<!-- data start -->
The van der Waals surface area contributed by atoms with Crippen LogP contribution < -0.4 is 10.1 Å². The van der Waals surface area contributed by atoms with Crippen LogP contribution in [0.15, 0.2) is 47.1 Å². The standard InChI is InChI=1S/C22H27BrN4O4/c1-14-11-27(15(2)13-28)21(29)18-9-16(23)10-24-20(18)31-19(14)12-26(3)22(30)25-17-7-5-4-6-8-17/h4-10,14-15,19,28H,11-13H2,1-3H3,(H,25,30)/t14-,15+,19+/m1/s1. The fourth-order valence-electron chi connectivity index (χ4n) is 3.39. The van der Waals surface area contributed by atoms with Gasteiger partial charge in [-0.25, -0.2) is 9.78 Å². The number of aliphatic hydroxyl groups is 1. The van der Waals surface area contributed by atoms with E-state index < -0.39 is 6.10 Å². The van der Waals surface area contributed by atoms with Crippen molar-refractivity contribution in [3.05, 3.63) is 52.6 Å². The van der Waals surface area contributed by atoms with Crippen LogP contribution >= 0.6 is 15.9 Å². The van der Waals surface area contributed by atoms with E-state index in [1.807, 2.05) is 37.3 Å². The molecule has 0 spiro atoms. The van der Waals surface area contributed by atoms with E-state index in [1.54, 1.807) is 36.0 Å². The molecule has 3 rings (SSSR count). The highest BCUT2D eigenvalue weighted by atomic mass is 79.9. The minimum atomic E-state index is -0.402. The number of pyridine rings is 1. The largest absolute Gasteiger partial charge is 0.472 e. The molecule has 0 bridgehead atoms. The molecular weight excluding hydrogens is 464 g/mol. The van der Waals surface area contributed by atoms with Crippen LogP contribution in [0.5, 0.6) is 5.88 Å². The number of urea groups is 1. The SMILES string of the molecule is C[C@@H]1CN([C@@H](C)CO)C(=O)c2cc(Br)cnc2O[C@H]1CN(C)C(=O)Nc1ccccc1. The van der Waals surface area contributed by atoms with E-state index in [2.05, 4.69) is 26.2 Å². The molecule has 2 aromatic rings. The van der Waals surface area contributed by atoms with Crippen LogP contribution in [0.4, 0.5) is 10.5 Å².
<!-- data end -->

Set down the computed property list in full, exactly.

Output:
The van der Waals surface area contributed by atoms with Crippen LogP contribution < -0.4 is 10.1 Å². The van der Waals surface area contributed by atoms with Crippen LogP contribution in [0.15, 0.2) is 47.1 Å². The standard InChI is InChI=1S/C22H27BrN4O4/c1-14-11-27(15(2)13-28)21(29)18-9-16(23)10-24-20(18)31-19(14)12-26(3)22(30)25-17-7-5-4-6-8-17/h4-10,14-15,19,28H,11-13H2,1-3H3,(H,25,30)/t14-,15+,19+/m1/s1. The fourth-order valence-electron chi connectivity index (χ4n) is 3.39. The van der Waals surface area contributed by atoms with Gasteiger partial charge in [-0.25, -0.2) is 9.78 Å². The number of aliphatic hydroxyl groups is 1. The van der Waals surface area contributed by atoms with E-state index < -0.39 is 6.10 Å². The van der Waals surface area contributed by atoms with Crippen molar-refractivity contribution in [3.05, 3.63) is 52.6 Å². The van der Waals surface area contributed by atoms with Crippen LogP contribution >= 0.6 is 15.9 Å². The van der Waals surface area contributed by atoms with E-state index in [1.807, 2.05) is 37.3 Å². The molecule has 0 spiro atoms. The van der Waals surface area contributed by atoms with E-state index in [1.54, 1.807) is 36.0 Å². The molecule has 3 rings (SSSR count). The highest BCUT2D eigenvalue weighted by atomic mass is 79.9. The minimum atomic E-state index is -0.402. The number of pyridine rings is 1. The largest absolute Gasteiger partial charge is 0.472 e. The molecule has 0 bridgehead atoms. The molecular weight excluding hydrogens is 464 g/mol. The van der Waals surface area contributed by atoms with Crippen LogP contribution in [0.5, 0.6) is 5.88 Å². The number of urea groups is 1. The SMILES string of the molecule is C[C@@H]1CN([C@@H](C)CO)C(=O)c2cc(Br)cnc2O[C@H]1CN(C)C(=O)Nc1ccccc1. The van der Waals surface area contributed by atoms with E-state index in [2.05, 4.69) is 26.2 Å². The molecule has 2 aromatic rings. The van der Waals surface area contributed by atoms with Crippen LogP contribution in [0.4, 0.5) is 10.5 Å².